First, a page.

Actor Jim Klock was born and raised in Fredericksburg, Virginia, and spent over a decade as a police officer before turning to a career in entertainment where he frequently plays the role of police officers.

Jim still serves part-time as a deputy sheriff in Stafford County and is trained in SWAT tactics and hostage negotiations. Jim and U.S. Congressman Robert Wittman recently collaborated on celebrating the start of the Marine Corps Historic Half Marathon. The fun and healthy marathon was held in Fredericksburg, Virginia, on May 21, 2017.


A former narcotics detective, Jim had starred in films such as "The Whole Truth and "Deep Water Horizon" as well as in television series such as "24," "True Detective" and “Scream Queens." Jim is also a writer, director, and producer who was behind "The Trials of Cate McCall," "Massacre on Aisle 12" and a web series called “Interrogations Gone Wrong" that guest stars A-list celebrity Keanu Reeves. Jim has been recognized for his creative efforts, and he even won the Best Comedy Award at the Buffalo Dreams Fantastic Film Festival.

In 2017, Jim was named an official starter of the Marine Corps Historic Half Marathon--which began on Carl D. Silver Parkway in Fredericksburg’s Central Park at 7 am--alongside Congressman Rob Wittman.

Both men fired starting pistols to kickstart the marathon that featured thousands of runners from forty-six states and seven different countries. The run was a pleasant and scenic route through the city's historic downtown area, and the route also passed landmarks and the University of Mary Washington.

Jim Klock recently discussed his life, career, movies and upcoming events in an exclusive Interview.


Blasting News (BN): You started your career as a police officer so why did law enforcement appeal to you and what department of policing did you enjoy most?

Jim Klock (JK): I grew up with amazing parents and siblings. I knew I was blessed and wanted to do something to help people in need. As I got older, I realized I didn't like bullies at all and wanted to protect people.

That's what being a police officer inspired in me, to simply protect the good people from the bad. I thoroughly enjoyed my time working as a Narcotics Detective and working in the community policing unit. Helping to reduce crime in low-income housing areas and improving the quality of life for the residents of those areas was the most rewarding part of my career.

BN: How did you make the move from police work into acting and how did you initially land gigs?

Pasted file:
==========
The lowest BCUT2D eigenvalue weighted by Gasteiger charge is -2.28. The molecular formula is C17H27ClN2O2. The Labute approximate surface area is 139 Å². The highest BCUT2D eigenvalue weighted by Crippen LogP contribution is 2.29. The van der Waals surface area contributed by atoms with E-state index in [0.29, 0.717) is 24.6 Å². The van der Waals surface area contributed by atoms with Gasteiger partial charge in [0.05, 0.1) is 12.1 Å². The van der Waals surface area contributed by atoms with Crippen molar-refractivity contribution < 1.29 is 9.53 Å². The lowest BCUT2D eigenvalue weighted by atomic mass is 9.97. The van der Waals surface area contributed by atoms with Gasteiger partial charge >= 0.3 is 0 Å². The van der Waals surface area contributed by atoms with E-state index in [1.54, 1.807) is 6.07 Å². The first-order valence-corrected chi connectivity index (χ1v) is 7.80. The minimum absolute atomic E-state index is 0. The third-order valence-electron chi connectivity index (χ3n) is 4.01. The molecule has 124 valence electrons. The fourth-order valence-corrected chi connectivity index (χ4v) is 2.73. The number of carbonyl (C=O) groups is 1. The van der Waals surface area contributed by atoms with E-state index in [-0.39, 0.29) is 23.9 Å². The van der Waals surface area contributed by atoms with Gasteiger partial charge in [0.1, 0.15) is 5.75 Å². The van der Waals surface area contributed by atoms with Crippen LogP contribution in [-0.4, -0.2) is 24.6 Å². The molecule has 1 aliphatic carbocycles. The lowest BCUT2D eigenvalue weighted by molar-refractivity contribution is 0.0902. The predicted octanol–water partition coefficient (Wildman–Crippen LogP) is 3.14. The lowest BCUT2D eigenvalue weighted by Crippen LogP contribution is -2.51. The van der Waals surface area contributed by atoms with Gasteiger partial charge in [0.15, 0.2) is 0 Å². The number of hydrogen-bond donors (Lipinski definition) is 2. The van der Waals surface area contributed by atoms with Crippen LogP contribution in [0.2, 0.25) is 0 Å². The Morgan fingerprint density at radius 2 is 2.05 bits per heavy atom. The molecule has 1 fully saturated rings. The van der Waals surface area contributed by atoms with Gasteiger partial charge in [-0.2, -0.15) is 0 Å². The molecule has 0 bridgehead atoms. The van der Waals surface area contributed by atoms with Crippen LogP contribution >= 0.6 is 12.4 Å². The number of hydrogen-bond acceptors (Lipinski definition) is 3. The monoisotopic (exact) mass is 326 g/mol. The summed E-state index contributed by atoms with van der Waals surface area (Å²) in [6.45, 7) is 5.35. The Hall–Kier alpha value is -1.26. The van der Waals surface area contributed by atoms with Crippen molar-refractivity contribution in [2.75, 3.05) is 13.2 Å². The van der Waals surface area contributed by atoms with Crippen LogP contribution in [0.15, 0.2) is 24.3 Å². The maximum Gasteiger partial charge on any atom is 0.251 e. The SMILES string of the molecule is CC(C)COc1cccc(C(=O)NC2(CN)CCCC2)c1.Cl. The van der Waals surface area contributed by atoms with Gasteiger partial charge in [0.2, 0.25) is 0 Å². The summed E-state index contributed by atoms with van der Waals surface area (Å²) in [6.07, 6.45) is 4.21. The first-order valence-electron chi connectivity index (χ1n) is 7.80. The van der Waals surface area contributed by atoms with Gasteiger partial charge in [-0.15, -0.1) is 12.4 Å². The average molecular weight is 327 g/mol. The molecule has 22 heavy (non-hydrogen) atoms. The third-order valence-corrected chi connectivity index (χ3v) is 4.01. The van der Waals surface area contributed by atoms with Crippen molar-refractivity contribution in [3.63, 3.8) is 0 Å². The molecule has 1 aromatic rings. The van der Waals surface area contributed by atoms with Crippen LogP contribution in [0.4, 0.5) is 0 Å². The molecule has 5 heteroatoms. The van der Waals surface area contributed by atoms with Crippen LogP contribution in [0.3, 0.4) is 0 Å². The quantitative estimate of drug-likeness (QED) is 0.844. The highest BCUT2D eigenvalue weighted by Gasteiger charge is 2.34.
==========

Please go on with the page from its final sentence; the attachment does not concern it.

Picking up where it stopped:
JK: I had been a police officer for a few years and went back to college taking an elective in acting because I enjoyed it in high school. At the time, I was working midnight patrol but soon went to a stolen car task force that had a schedule which allowed me to pursue theater opportunities throughout Washington D.C.

After doing a few plays, I decided I wanted to pursue work in film/TV. I started writing, worked on a few college productions, a few low budget indie projects and decided I was going to make my own films.

I made my first feature film in 2001 and then made several more films during my vacation time or days off, and this led me to an opportunity to audition for the "The Wire" on HBO. That was my first speaking role on a big show, and it helped me get an agent when I finally went to Los Angeles to pursue acting and filmmaking full time.

The transition really happened over the span of several years. I used to say I was a full-time cop and part-time actor/film- maker--to me, it was my hobby. Then one day I decided it was time to switch that order, my passion was to be an artist full time, and police work became my part time job!

BN: So far how many characters have you played and what would be your dream role?

JK: I've been very blessed to play a lot of different characters from a security guard with two lines on "Desperate Housewives" to starring opposite Keanu Reeves in the feature film "The Whole Truth." I've loved them all and feel very grateful for every opportunity.

My dream role today would be the opportunity to play a series regular on a great TV show for many years. I admire the actors who play these characters over several seasons and watch them develop the characters as each season changes and circumstances change while creating new storylines all the time. I think that would be so challenging and rewarding to be involved in.

I did several episodes recurring as Detective Chisholm on season one of "Scream Queens, " and that just gave me the taste of it as far as getting to grow or change a little bit over the season.